Le Beau told the Watauga Democrat that when he saw the original post on social media, he was at a loss because he didn’t see the situation the way Russell saw it as Le Beau said everyone has different perspectives.
“He had a perspective,” Le Beau said. “When he got to watch the body camera footage, he got to see a much broader perspective and he realized, ‘OK, it wasn’t what I thought.’”
Le Beau said Russell had the opportunity to view the body cam footage that showed the issues Russell had with Boone Police were actually with other people in the video.
Le Beau said he did wish Russell had come to them first before posting to social media. But, Le Beau said, because of how it happened, Boone Police had the opportunity to come together and work with community partners based on the relationships that they’ve been working to develop.
“I am happy that our officers acted appropriately, and I want to assure the community that if there had been any type of misconduct I would hold the officers accountable,” Le Beau said. “We have all learned lessons in this situation and gained a better understanding of each other’s perspective. We now have a new partner in this community named Matt Russell. We have a good story to share.”
If anyone feels that they have not been treated fairly by the Boone Police, Le Beau said in the statement that the department has a complaint and compliment form on their website and that they encourage citizens to use them, and the department takes them seriously.
The Black Student Association at App State also released a statement in the joint press release on Sept. 9. The group stated that they stand in support of Russell and “recognizes and validates that the experience that Russell had was traumatic,” however was not incited by the Boone Police Department, but rather the men who wrongfully accused Russell.
“It is in instances like this in which we are appreciative to have an established relationship with the Boone Police Department to review the events of that night,” the group stated. “We recognize and understand that racism does exist in this community and share these experiences and effects with our peers across multiple populations within Appalachian State and the greater Boone Community. We are not where we want to be as a community, but are working together to eradicate the stigmas and biases that remain persistent across all communities.”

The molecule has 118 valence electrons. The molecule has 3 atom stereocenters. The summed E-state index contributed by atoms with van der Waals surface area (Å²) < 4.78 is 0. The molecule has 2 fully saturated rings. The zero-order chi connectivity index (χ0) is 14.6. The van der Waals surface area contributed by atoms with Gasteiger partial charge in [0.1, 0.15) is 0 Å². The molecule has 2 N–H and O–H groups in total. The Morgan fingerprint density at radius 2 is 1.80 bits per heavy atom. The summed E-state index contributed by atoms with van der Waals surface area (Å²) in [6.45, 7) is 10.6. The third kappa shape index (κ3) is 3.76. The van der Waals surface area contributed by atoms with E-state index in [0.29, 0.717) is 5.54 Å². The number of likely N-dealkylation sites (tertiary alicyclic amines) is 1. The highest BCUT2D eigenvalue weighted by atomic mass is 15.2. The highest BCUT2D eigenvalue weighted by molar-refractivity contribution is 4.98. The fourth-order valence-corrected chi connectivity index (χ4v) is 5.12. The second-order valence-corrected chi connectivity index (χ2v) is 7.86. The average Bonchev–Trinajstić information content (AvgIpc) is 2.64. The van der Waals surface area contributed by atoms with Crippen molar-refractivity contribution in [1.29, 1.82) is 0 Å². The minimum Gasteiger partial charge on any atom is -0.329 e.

The group also stated that they look forward to working further with BPD and other Black leaders within the community toward a more equitable and unbiased community.
Andrews also provided a statement stating that people should always give the benefit of the doubt to minorities, “point, blank, period.”
“This situation included immense amount of chaos and confusion, which as a minority, is extremely traumatic,” Andrews stated. “Within the chaos, the Boone Police Department was accused of racially profiling, which after further review (body cam footage) was deemed incorrect. The racial profilers were the men who accused (Russell) of committing this crime and getting away with it. Racism does exist in this community, this is a prime example. I do believe if any malpractice existed, Chief Le Beau would have held his officers accountable and punishment would have followed.”
Andrews said that everybody makes mistakes, but it’s not always the case that someone can right their mistake.
“Matt realized his mistake in his accusation and is fixing it by clearing the Boone Police Department’s name,” Andrews said. “Matt still suffered a traumatic situation, and should receive the upmost respect, love and support from this community. Matt was wrongfully accused of a crime, and detained for it, that is trauma for any Black human being. Instead of making him feel alone, everyone should offer all the love, support and forgiveness for this human mistake.”
Andrews also said wrongful accusations of crimes are “bestowed in the Black community every day, moving forward we should work together to better educate and connect the gap that is apparent in this community.”
Le Beau said he realizes that his officers — who he said “really amaze” him with all the work they do — won’t always be perfect.
“They’re human and there’s going to be some time where I’m probably going to have to say ‘you know what, we could’ve handled that one better,’” Le Beau said. “We have a commitment to police ourselves. What happened over the last two days of us working with Mr. Russell, and with us working with minority leaders in the community, I’m really proud of that work. It’s not just us. It’s our community leaders that have stepped up to make this happen.”